In an alternate universe, Hillary Clinton, about a year past her election to the Presidency, made her way from the White House to the Kennedy Center on a balmy November eve, sat down next to the second and fourth women appointed to the Supreme Court (Justices Ginsburg and Kagan, notably in attendance), watched an illuminating production of an opera that openly confronts female sexuality, power, and militarism in a performance featuring a predominately female cast, much of which was trained in the American conservatory system, that was both directed and conducted by women at the top of their fields and overseen by the most powerful woman in opera in the United States. 

Jesus Christ, I wish I were in that universe.

But we need only to open our ears and realize that we’re not in that universe. Instead, we’re in the universe where Washington National Opera’s lukewarm Alcina, staged by WNO for the first time in the smaller Eisenhower Theatre and unthreateningly misguided in both its musical and theatrical values, made little impact.   An opera that really could make an statement in a modern reframing went for timeless naught.

Anne Bogart’s spare (read: cheap) production was little more than traffic direction with some staid, awkward blocking choices thrown in. Characters were fleshed out to varying degrees and though arias seemed to receive some dramatic coaching, the recits were dutifully, uncreatively plodded through. It seemed like Bogart started from the defeatist stance of “Baroque operas lack real drama,” and the incohesive, tiresome result left me feeling that way. This may be the best she can do with Alcina, but much, much better can be done.

Left to fend for themselves, the singers fared a bit better. Angela Meade is a singer who often proves frustrating. With each viewing she seems slightly improved in some aspect from the last, but still, at 40, she reads “young artist.” Her performances are consistently incomplete in some way, despite a sound technique with generous legato, a large, technically adept voice that pushed the acoustical boundaries of the Eisenhower, and a growing interest in actually playing a character.

Here, she afforded Alcina two distinct moods: vulnerable and in command. Though she can’t play regal or vampy, Meade has found a solid part in Alcina that lets her show off her considerable range, throw in a couple of nicely-executed trills and runs, and angrily swirl her dress on occasion. If “Ma quando tornerai” lacked much fury, her “Ah mio cor” was thoughtfully paced and mournfully delivered, albeit with much vibrato. One just never got the sense that Meade really ruled the roost on the island. Alcina was more a moody landlady than a sensuous warden.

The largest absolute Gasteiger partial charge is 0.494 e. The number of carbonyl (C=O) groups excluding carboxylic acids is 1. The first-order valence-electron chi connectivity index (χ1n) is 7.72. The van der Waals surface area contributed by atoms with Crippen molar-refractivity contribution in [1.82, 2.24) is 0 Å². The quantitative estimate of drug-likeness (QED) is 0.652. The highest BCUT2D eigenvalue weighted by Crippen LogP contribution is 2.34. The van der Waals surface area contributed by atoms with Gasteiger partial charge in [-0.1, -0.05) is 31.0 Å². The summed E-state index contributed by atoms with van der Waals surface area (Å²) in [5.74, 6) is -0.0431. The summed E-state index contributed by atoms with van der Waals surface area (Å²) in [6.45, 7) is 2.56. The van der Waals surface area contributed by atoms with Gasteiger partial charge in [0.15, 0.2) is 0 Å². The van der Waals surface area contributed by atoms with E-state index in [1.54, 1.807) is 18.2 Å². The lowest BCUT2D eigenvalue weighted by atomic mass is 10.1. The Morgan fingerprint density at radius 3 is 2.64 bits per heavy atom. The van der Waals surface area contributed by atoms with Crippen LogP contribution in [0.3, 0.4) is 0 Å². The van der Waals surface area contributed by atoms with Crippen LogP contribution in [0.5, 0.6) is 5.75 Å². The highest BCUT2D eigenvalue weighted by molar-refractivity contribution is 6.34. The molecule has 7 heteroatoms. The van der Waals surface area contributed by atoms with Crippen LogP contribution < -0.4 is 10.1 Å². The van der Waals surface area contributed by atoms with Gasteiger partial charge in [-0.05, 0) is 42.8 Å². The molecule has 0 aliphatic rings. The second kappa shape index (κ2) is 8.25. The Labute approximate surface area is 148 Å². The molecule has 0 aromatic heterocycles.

This means it was up to the rest of the cast to carry the performance. Despite being saddled with a gold pajama set and the wig Alison Williams wore in Peter Pan Live!, Elizabeth DeShong gave a committed characterization as Ruggiero. Her voice, a conflict between a rich, cottony timbre and a pervasive vibrato that irregularly sours notes in her upper range, benefits from colorful and expressive middle and lower ranges.

In a reading that seemed to reference the instinctual restrain and elegance of, say, Janet Baker, DeShong revealed herself the most adept interpreter on the stage. This was reinforced in her deeply felt “Verdi prati,” which unfolded with generous tone and genuine physicality, despite the lack of either “verdi” or “prati” onstage.

She was well matched with Argentine mezzo Daniela Mack, no stranger to the part of Bradamante. Statuesque and boasting a voice with the rich color and firmness (in both line and technique) of mahogany, Mack provided dramatic propulsion the performance needed. Her fiery “È gelosia” was absolutely a highlight of the evening.

The standout singer, though, was the delightful Ying Fang. An exponent of Juilliard familiar to New York audiences, Fang made a triumphant Washington debut as Morgana. Her soft, radiant soprano flowed with the coolness and ease of milk and sweetness of honey. She moved as she phrased, with grace and ease, and her characterization was nuanced and charming. “Tornami a vagheggiar” given to Morgana,in this production, was dispatched with ease. It may be because I’m listening to a lot of Rosenkavalier lately, but her performance left me longing to hear her Sophie—how many times does that ever happen?

Rexford Tester found himself stranded with the most illogical, busywork blocking of the cast and his pinched tenor made little impression as the villainous Oronte. The same can be said for the capable baritone of Michael Adams as Melisso, and this production excised the Oberto plotline altogether.

In the pit, Jane Glover lead a smooth yet monochromatic reading of Handel’s score from a pared-down Washington National Opera Orchestra. The regretfully minimal emphasis on the continuo instruments, combined with severe weakness from the woodwinds (always a pleasure in Handel’s scores, if well-executed), robbed a lot of the intrinsic delights from this score. The Washington National Opera Chorus, in their small appearances, sounded plain unrehearsed.

Neil Patel’s set, a circular platform with some fluorescent stools sprinkled about and a drop with a large circle cut out, evoked Alcina’s pleasurable island about as much as James Schuette’s drab and uniformly unflattering (emphasis on both “uniformly” and “unflattering”) costumes evoked anything actually wearable. The set also limited Barney O’Hanlon’s options for choreography, which was basically just more stage movement.

There’s little enchantment to be found in this visit to Alcina’s island—an audience succumbing to the temptation may be bored to stone.

Photo by Scott Suchman.